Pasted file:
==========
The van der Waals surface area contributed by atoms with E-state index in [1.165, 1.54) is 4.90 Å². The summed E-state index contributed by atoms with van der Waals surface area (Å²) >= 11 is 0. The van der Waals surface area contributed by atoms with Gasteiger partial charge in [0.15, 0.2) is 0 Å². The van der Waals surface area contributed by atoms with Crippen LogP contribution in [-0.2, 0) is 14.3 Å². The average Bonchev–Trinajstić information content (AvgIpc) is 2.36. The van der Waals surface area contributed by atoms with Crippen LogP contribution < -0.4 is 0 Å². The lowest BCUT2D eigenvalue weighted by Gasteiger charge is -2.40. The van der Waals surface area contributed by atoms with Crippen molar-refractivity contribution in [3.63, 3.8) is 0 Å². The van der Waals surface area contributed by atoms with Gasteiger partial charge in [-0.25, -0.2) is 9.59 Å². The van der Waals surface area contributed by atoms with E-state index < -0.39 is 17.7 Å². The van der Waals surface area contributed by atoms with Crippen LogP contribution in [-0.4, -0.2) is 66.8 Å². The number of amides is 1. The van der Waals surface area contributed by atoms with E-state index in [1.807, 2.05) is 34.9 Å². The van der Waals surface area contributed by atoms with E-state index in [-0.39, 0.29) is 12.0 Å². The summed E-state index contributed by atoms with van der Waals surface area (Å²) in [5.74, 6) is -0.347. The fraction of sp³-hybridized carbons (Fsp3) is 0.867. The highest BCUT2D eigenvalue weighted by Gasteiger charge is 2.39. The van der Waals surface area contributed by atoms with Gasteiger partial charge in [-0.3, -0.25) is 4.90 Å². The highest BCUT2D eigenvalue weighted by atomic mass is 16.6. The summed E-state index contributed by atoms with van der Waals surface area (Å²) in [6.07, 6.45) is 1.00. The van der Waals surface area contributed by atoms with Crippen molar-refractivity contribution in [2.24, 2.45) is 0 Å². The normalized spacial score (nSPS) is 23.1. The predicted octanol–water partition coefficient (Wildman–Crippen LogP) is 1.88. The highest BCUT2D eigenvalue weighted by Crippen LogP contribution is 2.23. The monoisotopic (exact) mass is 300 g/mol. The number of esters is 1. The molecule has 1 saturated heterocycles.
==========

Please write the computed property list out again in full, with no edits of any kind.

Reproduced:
The van der Waals surface area contributed by atoms with E-state index in [1.165, 1.54) is 4.90 Å². The summed E-state index contributed by atoms with van der Waals surface area (Å²) >= 11 is 0. The van der Waals surface area contributed by atoms with Gasteiger partial charge in [0.15, 0.2) is 0 Å². The van der Waals surface area contributed by atoms with Crippen LogP contribution in [-0.2, 0) is 14.3 Å². The average Bonchev–Trinajstić information content (AvgIpc) is 2.36. The van der Waals surface area contributed by atoms with Crippen LogP contribution < -0.4 is 0 Å². The lowest BCUT2D eigenvalue weighted by Gasteiger charge is -2.40. The van der Waals surface area contributed by atoms with Crippen molar-refractivity contribution in [3.63, 3.8) is 0 Å². The van der Waals surface area contributed by atoms with Gasteiger partial charge in [-0.25, -0.2) is 9.59 Å². The van der Waals surface area contributed by atoms with E-state index < -0.39 is 17.7 Å². The van der Waals surface area contributed by atoms with Crippen LogP contribution in [-0.4, -0.2) is 66.8 Å². The number of amides is 1. The van der Waals surface area contributed by atoms with E-state index in [1.807, 2.05) is 34.9 Å². The van der Waals surface area contributed by atoms with E-state index in [-0.39, 0.29) is 12.0 Å². The summed E-state index contributed by atoms with van der Waals surface area (Å²) in [5.74, 6) is -0.347. The fraction of sp³-hybridized carbons (Fsp3) is 0.867. The highest BCUT2D eigenvalue weighted by Gasteiger charge is 2.39. The van der Waals surface area contributed by atoms with Gasteiger partial charge in [-0.3, -0.25) is 4.90 Å². The highest BCUT2D eigenvalue weighted by atomic mass is 16.6. The summed E-state index contributed by atoms with van der Waals surface area (Å²) in [6.07, 6.45) is 1.00. The van der Waals surface area contributed by atoms with Crippen molar-refractivity contribution in [2.24, 2.45) is 0 Å². The normalized spacial score (nSPS) is 23.1. The predicted octanol–water partition coefficient (Wildman–Crippen LogP) is 1.88. The highest BCUT2D eigenvalue weighted by Crippen LogP contribution is 2.23. The monoisotopic (exact) mass is 300 g/mol. The number of esters is 1. The molecule has 1 saturated heterocycles.